Swimming pool activities for kids
Swimmers under 5 years old love swimming pool games, of course. They are also helpful for adults to keep a group of young swimmers contained and entertained with an adult swimmer - who is standing in the water during the games. Being in the water is important, to be safely at hand.
Organizing a few fun swimming games can keep even very young swimmers attention for 30 minutes or more, building their swimming skills and burning some excess energy.
All of these games below are played in shallow water, on the shallow end wall, 42 in. or less. For you swim coaches of toddlers, I've included a section of pool games for 2-3 year olds. These games take place in a baby pool or portable pool of 18 in. or less.
Deep end games are usually played by children older than 5. To test your young swimmers for deep end swimming, they should be able to 'swim' two lengths of the pool without stopping. After a short rest, time them on treading water, in the deep end for 1 minute. Stay within arm's reach while you adminster the 'deep water test'.
What other swimming games for children under 5 do your kids play? Add your favorite games to our list by adding a comment at the bottom of the page!
Swimming Games for children 3-5 years old
Most children at 3-5 years old have developed some coordination but their swimming skills or comfort may be low. Keep the kids on the shallow steps, and evaluate each swimmer's ability and comfort level before beginning any swimming games. Keep a close eye on the games to avoid bumps and bruises. Be IN the water with them during the games, so you can act fast if needed.
One swimmer is chosen to be the whale. Floating on his or her back, (may need assistance) the other kids gather around, making a circle around the whale. The children walk around the whale while you or the children sing a new improvisational 'Hungry Hungry Whale Song' - which could go something like 'Hungry, hungry whale, what's for lunch?' or 'Hungry, hungry whale, floating in the pool'. At any point, the 'whale' yells 'Thar she Blows!', and flips over to chase nearby swimmers. If he tags one before the swimmer has touched the wall, the tagged swimmer becomes the new hungry whale. You can change the animal type if you like (dolphin, hippo, shark).
For your most comfortable swimmers, here's a fun game. This game is simply sitting on the floor of the shallow end, cross legged, and pretending to serve and sip tea from imaginary tea cups (for just a few seconds). You can pour the imaginary tea for them underwater. Their eyes should be open and breath exhaled, to allow them to sink to the floor. Don't allow any hyperventilating before going under the water, this can lead to shallow water blackout.
Arms and Legs Race
Divide swimmers into pairs. Assign them each to be either 'Arms' or 'Legs'. Line the pairs up against the side shallow wall, and tell 'Legs' to hold on tightly to 'Arms' waist. When you say Go, Arms will use his arms to pull across the water, and walk across the floor, and Legs kicks as fast as they can. First pair to go across the pool and back, without breaking form wins.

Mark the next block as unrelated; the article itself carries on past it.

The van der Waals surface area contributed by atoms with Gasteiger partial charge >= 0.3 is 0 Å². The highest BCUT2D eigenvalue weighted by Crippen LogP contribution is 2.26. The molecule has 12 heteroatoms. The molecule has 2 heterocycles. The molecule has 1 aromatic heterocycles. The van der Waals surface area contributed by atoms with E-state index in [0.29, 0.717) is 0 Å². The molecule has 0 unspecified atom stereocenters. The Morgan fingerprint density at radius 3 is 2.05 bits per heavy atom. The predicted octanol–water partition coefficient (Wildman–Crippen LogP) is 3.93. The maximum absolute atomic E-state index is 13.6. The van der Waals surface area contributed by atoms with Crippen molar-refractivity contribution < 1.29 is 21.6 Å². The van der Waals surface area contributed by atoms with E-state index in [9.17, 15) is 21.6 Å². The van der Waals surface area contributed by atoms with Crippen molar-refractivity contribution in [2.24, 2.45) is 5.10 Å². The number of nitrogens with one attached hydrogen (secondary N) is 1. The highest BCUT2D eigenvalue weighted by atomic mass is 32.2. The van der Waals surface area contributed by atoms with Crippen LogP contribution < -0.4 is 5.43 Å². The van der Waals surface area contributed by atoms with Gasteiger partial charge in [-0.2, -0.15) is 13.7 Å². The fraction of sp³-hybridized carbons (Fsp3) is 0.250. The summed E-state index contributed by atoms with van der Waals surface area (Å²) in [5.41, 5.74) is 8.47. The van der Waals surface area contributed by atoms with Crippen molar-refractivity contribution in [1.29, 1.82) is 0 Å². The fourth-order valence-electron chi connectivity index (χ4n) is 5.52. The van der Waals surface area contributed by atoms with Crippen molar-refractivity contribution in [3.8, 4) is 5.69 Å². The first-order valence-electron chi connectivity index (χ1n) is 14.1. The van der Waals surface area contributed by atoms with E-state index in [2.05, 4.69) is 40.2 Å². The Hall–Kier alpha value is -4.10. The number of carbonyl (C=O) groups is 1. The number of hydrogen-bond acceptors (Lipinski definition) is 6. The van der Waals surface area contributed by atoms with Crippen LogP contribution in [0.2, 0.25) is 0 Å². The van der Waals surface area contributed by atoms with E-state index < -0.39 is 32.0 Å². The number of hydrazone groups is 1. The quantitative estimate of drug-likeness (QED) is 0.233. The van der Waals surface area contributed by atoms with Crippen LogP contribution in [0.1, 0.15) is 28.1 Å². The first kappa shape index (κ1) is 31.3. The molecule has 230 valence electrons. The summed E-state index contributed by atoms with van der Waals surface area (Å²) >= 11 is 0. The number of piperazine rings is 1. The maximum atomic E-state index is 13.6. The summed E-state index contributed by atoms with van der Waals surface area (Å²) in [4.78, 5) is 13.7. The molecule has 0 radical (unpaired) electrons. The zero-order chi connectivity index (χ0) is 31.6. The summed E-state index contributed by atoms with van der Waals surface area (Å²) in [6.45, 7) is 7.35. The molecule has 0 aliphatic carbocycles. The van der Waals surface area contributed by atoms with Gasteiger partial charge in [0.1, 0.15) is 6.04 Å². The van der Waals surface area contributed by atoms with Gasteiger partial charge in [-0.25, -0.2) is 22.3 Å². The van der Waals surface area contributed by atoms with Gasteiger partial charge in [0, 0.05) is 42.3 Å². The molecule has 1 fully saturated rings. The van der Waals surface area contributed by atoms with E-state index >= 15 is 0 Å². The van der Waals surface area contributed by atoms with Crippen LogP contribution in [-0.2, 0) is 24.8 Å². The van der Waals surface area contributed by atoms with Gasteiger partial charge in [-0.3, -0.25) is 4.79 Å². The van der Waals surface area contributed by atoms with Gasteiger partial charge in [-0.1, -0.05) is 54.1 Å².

Beach Ball Race
Using one or two small beachballs, have two kids race each other across the shallow end of the pool, and back, using only their face to push the ball along in front of them. No hands allowed! This makes a perfect swimming relay for young kids. A variation is to have them hug the beach ball tightly, and kick across the pool.Moby Dick is a pool game that will help young children practice their swimming skills as they rush to keep from being tagged. Rodomista and Patterson write that play begins by selecting one player to be Moby Dick. He must float on his back, in the shallow end of the pool, with his eyes closed. The remaining players are fish and must swim or walk in a circle around Moby Dick. Every once in awhile, Moby Dick yells, "thar she blows, " and opens his eyes to chase the fish. The fish try to swim away as quickly as possible. The first fish to be tagged becomes the new Moby
Line the kids up, seated on the shallow end wall. Standing in front of the kids, drop the coins below them as you walk in front of them. Be sure to space them out to give the kids plenty of room without elbowing and kicking each other. When ready, create different games by naming a winner who brings you an exact amount, or the most pennies, or the most value overall. Have the kids help count out what they collect.
In this game, the person who is 'it' has to close their eyes, while saying 'Marco!' The other players yell back 'Polo' - to give a hint as to their location. Keeping eyes closed, the searcher has to tag one of the other players. Using goggles or a mask with taped insides can prevent the searcher from peeking.
Use two players per kickboard, or raft. At opposite ends of the kickboard, both players kick their hardest and try to move the opponent backwards. This is a tournament of kicking strength. Have them kick their hardest, and pronounce a winner when one player drives the other backwards by 2-3 feet.